Driving efficiency into electric vehicle R&D with wireless torque sensor
Sevcon in Gateshead, which designs and manufactures high-quality motor controllers and system components for hybrid and electric vehicles, has driven efficiency into its equipment testing regimes by standardising TorqSense transducers from Sensor Technology of Banbury.
The stakes are high in the race to develop electric and hybrid vehicle technologies, with the winners likely to become leading suppliers to a global market worth literally billions. Sevcon develops drives for electric vehicles such as fork lift trucks, aircraft tow vehicles, golf buggies and scooters. When, in late 2011, it won funding to develop an electric motor controller for trucks, few people saw a high volume future for electric vehicles.
Now, six years later, the whole market is very different. It's truly global and there seems to be no limit to the kind of vehicles that can be 'electrified'. Sevcon's latest GEN5 on-road electric motor controller is the result of a collaborative High Torque Density Switched Reluctance Drive System R&D project, with commercial and academic partners.
Sevcon's Howard Slater says: "In 2011 we focused on bus and truck applications. We've since found that many different vehicles need similar levels of power. That's a huge market that didn't exist when we started. Last year we added 25 new jobs in R&D alone and engineering staff numbers have doubled in less than three years.
As well as developing this cutting-edge technology and winning business in a hyper competitive market, Sevcon has to ensure its internal management systems are reliable, efficient and flexible. One of the ways it has done this is by standardising Sensor Technology's TorqSense as the core component in its controller test rigs.
In essence, a Sevcon controller is designed to vary the power or torque produced by an electric vehicle's drive motor. In tests a controller is paired with a motor and run for an extensive period, from one hour to 26 weeks, to check the complete speed and performance range over time.
TorqSense is a wireless sensor, which is not physically connected to the test motor's shaft by slip rings. Instead, it monitors the torque via radio waves.
A shaft twists very slightly when it rotates, the amount of deformation being proportional to the torque. TorqSense measures the deformation so that it can calculate torque. To do this two tiny piezoelectric combs are glued to the surface of the shaft at right angles to one another; shaft deformation will expand one comb and compress the other. A radio frequency signal emitted by the TorqSense is reflected back by the combs, with its frequency changed in proportion to the combs' deformation.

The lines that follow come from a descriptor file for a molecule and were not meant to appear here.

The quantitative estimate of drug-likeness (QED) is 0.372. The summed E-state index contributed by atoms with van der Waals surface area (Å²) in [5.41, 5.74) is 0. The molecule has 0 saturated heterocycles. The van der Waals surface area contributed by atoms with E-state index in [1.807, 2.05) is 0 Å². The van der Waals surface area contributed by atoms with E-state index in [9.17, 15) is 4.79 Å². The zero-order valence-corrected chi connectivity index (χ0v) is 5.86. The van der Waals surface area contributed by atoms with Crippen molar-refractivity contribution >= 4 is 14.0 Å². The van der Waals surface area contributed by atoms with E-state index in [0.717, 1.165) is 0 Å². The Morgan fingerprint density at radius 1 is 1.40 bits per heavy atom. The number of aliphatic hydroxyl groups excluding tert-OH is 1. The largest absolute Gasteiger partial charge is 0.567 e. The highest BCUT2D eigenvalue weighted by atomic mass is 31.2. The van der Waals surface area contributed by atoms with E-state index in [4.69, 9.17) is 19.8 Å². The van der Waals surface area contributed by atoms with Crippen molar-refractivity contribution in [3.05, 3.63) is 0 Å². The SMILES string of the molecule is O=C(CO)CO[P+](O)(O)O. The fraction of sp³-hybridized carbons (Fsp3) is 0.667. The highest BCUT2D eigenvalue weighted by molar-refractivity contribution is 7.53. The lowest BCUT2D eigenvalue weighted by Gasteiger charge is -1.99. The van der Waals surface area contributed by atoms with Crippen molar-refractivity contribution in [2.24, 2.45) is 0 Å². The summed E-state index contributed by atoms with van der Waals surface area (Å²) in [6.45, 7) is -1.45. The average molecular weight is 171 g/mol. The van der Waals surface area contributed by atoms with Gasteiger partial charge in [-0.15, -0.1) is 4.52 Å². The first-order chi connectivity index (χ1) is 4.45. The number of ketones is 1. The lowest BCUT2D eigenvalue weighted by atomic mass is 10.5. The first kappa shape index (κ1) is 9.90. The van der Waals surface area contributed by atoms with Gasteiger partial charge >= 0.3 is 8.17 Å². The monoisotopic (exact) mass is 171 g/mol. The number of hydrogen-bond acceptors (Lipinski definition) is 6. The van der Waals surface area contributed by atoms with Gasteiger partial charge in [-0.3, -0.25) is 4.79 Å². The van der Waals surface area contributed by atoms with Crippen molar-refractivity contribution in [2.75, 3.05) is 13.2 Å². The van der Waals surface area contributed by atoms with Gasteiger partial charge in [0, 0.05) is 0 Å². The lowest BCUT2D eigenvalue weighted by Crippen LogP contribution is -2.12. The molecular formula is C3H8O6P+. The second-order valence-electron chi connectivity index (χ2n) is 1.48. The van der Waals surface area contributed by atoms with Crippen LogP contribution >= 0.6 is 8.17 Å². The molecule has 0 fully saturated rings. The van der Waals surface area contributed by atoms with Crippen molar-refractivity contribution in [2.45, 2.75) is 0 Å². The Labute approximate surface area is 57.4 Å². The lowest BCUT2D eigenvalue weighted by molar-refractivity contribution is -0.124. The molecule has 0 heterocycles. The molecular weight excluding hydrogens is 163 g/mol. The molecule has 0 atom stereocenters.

"The procedure to set up the TorqSense is very simple and takes only moments," says Mark Ingham of Sensor Technology. "Solutions using other technologies would probably take several hours to set up.
"TorqSense has an enormous overload capacity, which enables it to cope with robust and demanding test cycles, while its digital output signal can be fed straight into a computer program for instant analysis."
The many advantages of TorqSense have led Sevcon to standardise it for all its test rigs throughout the company.
Howard again: "We use TorqSense on four continents. We have a number of test rigs, each dedicated to a particular task. While it would be easy to swap a TorqSense from one rig to another, we in fact don't do that but follow a minimum disturbance routine so that we don't upset rig alignments and can thus quickly and efficiently carry out multi-test regimes.
All of our test staff, from technicians to technical directors, right around the world, are fully trained on TorqSense. This means they can replicate each other's tests and if a person visits another site they instantly understand the local tests and experiments.
"Our world-leading electric drive train expertise has put us in a strong position to capture a large share of the growing global, on-road electrification market."
The company also has development and manufacturing sites in China, the US and Canada, along with a new R&D centre in Oxford and headquarters in Gateshead. Turnover is currently running at over £35m (US$50). It has recently secured several major contracts, including a £28m project with a British supercar company.